Like most of your readers, I'm feeling pretty optimistic this year about the team's performance. But I'm getting nervous that our fans aren't ready for the playoffs.
From where I'm sitting (1000 miles away, deep in enemy Laker territory, avidly watching on NBA League Pass), it seems like the crowd rarely gets on its feet during runs, rarely starts serious defense chants when the going gets tough, and seems to basically only get excited when the audio system tells it to.
Is my impression right? Didn't we used to have a better crowd? Are we ready for playoff basketball?
I'm sure some of our In-Arena Report correspondents will weigh in on this one. And by the way, we're looking for more season ticket holders to join that group. If you'd like to spend 5-6 games relaying the spirit of the Blazers crowd to our readers, e-mail me at firstname.lastname@example.org.
In the meantime, a couple forces are at work here.
Though I, too, remember raucous crowds and the amazing buzz at the Memorial Coliseum and Rose Garden, both your memory and mine are suffering from rear-window parallax. My standout in-person season was 1990-91. I saw a metric crap-ton of games live that year. The Blazers went 63-18, the franchise record to this day. Their home record was 36-5. You had Clyde Drexler, Terry Porter, Jerome Kersey, Danny Ainge, Cliff Robinson, Buck Williams, and Kevin Duckworth. You had the Perfect First Quarter versus San Antonio, a 15-game winning streak to close the year, beating Magic Johnson and the Los Angeles Lakers in a critical playoff-preview game in April. It was everything a fan could have dreamed of. But I've also just recounted everything that stands out in my mind: the players, the record, and a half-dozen memorable moments from a handful of games. The Blazers played 41 games at home that year. I can't remember the January 5th contest versus the soggy-biscuit Miami Heat. That means both the crowd and I were probably sitting on our hands, muted, waiting for something exciting to happen during that game. That's true 80% of the time no matter what the season, no matter what the opponent. You see this year's 80% because you're right on top of it. We've all forgotten the 80% from 20 years ago.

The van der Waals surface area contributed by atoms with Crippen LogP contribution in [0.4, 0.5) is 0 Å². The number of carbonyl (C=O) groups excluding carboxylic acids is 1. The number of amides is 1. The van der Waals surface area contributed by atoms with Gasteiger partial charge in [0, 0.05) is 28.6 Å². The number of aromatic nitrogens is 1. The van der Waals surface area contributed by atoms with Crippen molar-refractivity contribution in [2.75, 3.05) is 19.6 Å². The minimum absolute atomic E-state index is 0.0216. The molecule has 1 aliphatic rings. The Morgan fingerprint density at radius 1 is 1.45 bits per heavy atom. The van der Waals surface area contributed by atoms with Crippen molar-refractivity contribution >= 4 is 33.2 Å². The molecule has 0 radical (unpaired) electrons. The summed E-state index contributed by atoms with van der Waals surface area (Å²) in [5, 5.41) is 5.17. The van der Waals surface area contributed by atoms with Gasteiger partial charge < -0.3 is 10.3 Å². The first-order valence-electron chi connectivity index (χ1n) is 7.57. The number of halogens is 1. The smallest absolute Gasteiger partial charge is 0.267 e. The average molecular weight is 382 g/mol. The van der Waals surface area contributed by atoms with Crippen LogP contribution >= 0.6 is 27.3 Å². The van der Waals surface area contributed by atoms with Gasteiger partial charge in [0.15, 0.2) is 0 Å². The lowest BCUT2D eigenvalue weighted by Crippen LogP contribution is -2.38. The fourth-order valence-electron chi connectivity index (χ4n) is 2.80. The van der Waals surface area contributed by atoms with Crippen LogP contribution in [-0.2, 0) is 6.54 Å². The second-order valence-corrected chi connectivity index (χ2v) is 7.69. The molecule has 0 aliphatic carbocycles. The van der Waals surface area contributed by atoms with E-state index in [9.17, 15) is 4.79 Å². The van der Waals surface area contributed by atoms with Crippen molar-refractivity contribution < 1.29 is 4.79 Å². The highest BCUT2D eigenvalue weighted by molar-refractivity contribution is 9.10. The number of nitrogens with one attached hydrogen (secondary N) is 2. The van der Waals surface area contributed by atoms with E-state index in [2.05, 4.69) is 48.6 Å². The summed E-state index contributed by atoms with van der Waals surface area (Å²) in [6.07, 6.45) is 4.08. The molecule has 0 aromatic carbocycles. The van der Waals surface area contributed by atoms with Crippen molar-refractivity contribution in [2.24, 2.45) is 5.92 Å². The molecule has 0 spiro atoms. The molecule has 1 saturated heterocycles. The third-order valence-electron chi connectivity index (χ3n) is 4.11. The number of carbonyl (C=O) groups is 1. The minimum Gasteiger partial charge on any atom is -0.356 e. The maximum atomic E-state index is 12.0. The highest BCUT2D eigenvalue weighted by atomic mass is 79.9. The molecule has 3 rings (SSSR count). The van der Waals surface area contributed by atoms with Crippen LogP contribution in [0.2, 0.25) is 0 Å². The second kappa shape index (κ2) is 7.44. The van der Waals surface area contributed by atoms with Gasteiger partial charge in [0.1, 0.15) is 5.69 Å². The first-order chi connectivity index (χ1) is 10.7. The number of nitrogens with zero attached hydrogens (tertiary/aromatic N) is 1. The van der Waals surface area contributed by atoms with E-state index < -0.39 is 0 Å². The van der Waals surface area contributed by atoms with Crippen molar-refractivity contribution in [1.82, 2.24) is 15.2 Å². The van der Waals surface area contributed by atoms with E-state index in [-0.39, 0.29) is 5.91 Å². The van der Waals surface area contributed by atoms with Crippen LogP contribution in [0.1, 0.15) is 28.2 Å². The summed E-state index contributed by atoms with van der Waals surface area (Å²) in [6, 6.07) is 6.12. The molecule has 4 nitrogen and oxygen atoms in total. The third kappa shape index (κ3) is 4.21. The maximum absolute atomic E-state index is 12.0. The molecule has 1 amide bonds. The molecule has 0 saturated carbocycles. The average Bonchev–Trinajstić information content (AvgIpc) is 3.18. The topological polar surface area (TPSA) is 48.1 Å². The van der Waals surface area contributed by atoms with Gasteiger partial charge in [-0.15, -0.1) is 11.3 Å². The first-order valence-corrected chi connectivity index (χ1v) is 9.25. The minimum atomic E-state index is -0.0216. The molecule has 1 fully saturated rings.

But I don't want to dismiss your question entirely because there is some truth to it...and that's a good thing. This year's draft stirred less buzz than any in the last 15 years. Obviously a big part of it was the Blazers having no first-round pick, but even had they selected 24th, the reaction would have been more shrug than celebration. Pre-season didn't hold the same verve either. Why? Because the Blazers have tasted real winning now. Anticipation and the charity that goes with it are taking a back seat in the minds of fans to actual results. Three years ago a single nice play could get the crowd excited. (Maybe the team was learning something!) Now we expect a dozen nice plays before the 6:00 mark of the first and are angry when we don't see them.
This is part of the evolution of any good franchise. It happened in the early 90's with Drexler's teams. It happened in reverse when Bill Walton went down in the late 70's too. That doesn't mean the fan base has turned rotten. It means the team is good enough to generate real results instead of all of us getting over-excited about the possibilities we have to generate in our own heads about a team that isn't performing that well on the court.